Stand-out performances from Iain De Caestecker and Nathaniel Martello-White
The standout of the series is Iain De Caestecker as Arthur Pendragon, who’s a far departure from his role in Agents of S.H.I.E.L.D. Arthur is more sure and confident of himself and his situation, something that Fitz struggled with throughout AoS. De Caestecker is fantastic in the role, which I have to say I wasn’t expecting when I heard he was cast in the role. But he eats it up and delivers a career-toping performance.
Joining him as a highlight in The Winter King is Nathaniel Martello-White as Merlin. Martello-White’s take on this classic character was such a shift from other takes, with Merlin more stoic than the off-kilter wizard we’ve come to know. He’s a defined leader, even more so than Arthur when we meet him again after the time jump. Martello-White’s Merlin is my favorite character in the series and I’m excited to see more of him as the first season closes out.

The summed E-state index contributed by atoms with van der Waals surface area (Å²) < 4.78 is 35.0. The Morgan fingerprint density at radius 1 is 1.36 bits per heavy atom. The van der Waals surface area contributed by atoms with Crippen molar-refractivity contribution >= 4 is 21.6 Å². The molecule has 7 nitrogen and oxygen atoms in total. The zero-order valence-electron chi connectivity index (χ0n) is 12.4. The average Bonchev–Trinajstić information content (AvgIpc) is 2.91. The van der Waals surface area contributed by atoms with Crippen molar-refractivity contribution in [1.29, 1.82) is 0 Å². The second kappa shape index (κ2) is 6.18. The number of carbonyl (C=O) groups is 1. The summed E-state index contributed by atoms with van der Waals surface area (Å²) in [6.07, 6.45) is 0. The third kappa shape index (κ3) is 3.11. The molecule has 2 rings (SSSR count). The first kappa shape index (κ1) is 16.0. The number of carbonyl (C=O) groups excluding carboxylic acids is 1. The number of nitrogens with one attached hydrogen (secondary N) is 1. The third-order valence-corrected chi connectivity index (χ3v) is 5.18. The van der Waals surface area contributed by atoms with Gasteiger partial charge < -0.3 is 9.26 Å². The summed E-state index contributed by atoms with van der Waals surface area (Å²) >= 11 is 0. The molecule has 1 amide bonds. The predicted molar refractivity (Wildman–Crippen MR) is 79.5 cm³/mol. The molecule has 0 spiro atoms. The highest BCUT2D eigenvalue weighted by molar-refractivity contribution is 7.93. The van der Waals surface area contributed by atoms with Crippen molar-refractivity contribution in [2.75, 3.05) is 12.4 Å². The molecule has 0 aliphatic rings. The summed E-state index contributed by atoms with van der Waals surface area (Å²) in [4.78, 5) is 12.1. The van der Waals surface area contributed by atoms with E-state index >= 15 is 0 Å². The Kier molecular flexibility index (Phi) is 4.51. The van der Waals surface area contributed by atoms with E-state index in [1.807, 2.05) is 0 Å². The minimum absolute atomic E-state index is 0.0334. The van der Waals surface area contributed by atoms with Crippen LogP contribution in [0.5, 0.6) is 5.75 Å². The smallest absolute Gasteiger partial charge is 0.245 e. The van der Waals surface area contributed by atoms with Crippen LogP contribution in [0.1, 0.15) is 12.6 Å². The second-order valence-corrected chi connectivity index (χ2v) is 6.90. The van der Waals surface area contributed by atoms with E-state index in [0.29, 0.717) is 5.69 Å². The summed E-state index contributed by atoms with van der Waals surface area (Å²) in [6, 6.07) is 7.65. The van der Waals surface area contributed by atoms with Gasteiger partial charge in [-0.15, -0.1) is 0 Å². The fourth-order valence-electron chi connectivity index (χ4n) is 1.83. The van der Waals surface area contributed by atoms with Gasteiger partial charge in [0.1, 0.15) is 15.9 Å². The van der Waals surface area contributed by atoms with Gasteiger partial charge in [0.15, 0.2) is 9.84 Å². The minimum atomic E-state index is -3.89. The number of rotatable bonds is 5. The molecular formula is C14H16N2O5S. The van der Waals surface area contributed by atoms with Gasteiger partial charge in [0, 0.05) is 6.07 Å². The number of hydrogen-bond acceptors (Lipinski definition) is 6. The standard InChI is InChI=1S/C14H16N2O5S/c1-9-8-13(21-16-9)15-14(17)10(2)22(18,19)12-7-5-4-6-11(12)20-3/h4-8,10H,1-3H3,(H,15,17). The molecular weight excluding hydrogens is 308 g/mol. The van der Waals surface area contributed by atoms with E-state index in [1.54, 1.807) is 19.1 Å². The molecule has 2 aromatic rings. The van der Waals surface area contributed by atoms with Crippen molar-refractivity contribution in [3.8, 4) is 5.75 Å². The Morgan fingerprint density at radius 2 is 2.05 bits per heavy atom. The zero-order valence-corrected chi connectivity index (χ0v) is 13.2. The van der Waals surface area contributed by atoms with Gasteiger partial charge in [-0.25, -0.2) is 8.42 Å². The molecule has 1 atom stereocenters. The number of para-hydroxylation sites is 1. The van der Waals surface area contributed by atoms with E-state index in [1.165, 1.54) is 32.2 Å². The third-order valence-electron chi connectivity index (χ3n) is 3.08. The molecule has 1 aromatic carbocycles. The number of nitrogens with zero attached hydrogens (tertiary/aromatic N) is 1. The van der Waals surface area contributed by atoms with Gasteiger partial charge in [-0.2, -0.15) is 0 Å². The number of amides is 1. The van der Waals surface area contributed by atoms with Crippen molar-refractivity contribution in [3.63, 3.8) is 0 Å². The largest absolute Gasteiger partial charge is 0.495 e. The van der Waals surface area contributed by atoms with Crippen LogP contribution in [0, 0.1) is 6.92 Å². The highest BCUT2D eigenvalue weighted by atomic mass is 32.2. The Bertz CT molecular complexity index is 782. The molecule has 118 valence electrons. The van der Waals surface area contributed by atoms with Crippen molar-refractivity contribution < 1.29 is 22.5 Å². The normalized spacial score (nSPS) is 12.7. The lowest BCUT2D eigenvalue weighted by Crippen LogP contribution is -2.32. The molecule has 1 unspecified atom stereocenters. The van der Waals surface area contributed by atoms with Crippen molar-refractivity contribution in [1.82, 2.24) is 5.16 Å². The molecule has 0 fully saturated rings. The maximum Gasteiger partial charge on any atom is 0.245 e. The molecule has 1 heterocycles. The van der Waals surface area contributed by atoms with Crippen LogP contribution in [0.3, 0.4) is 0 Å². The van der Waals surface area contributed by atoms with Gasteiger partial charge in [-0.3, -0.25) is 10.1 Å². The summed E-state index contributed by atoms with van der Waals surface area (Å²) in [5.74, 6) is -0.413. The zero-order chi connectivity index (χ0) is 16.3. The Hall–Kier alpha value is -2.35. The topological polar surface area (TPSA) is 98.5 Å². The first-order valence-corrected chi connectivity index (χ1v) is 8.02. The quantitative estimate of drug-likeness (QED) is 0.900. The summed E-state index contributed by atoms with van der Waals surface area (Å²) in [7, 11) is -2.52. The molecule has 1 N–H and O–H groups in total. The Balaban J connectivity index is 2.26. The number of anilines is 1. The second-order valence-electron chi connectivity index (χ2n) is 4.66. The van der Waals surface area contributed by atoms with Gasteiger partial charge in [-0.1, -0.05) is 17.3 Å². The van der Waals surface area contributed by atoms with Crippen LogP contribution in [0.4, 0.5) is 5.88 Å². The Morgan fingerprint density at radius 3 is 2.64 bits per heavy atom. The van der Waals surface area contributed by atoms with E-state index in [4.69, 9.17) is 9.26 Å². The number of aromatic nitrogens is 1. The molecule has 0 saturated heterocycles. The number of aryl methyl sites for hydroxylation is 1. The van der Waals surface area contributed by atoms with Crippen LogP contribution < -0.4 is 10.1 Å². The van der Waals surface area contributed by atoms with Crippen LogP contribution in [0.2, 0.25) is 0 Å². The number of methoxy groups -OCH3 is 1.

When and where to watch The Winter King
Overall, if you can make it past the slog that The Winter King begins with, the series provides an excellent Arthurian Legend with some compelling characters. I personally think it’s worth sticking it out, although perhaps it’s best to wait until the first three episodes are out, so you can quickly binge them and get to the good stuff.
The Winter King arrives on MGM+ on August 20. Will you be checking it out? Let us know on Twitter or in The Cosmic Circus Discord.